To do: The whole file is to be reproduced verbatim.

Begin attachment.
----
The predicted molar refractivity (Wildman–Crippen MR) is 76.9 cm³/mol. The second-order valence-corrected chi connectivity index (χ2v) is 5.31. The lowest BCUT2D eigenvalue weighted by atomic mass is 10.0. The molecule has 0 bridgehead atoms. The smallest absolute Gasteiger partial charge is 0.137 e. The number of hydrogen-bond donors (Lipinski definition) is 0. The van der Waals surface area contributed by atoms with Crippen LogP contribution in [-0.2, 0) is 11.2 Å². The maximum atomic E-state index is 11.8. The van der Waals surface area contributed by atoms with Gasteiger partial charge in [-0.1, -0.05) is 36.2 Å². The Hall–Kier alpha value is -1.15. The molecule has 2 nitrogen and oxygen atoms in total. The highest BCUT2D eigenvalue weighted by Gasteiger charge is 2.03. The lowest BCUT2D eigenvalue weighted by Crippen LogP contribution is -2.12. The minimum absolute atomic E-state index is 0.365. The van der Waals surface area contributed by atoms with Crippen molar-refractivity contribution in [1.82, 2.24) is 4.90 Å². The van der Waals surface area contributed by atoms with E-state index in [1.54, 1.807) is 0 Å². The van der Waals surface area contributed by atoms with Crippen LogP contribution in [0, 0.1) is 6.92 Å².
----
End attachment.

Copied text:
The predicted molar refractivity (Wildman–Crippen MR) is 76.9 cm³/mol. The second-order valence-corrected chi connectivity index (χ2v) is 5.31. The lowest BCUT2D eigenvalue weighted by atomic mass is 10.0. The molecule has 0 bridgehead atoms. The smallest absolute Gasteiger partial charge is 0.137 e. The number of hydrogen-bond donors (Lipinski definition) is 0. The van der Waals surface area contributed by atoms with Crippen LogP contribution in [-0.2, 0) is 11.2 Å². The maximum atomic E-state index is 11.8. The van der Waals surface area contributed by atoms with Gasteiger partial charge in [-0.1, -0.05) is 36.2 Å². The Hall–Kier alpha value is -1.15. The molecule has 2 nitrogen and oxygen atoms in total. The highest BCUT2D eigenvalue weighted by Gasteiger charge is 2.03. The lowest BCUT2D eigenvalue weighted by Crippen LogP contribution is -2.12. The minimum absolute atomic E-state index is 0.365. The van der Waals surface area contributed by atoms with Crippen molar-refractivity contribution in [1.82, 2.24) is 4.90 Å². The van der Waals surface area contributed by atoms with E-state index in [1.54, 1.807) is 0 Å². The van der Waals surface area contributed by atoms with Crippen LogP contribution in [0, 0.1) is 6.92 Å².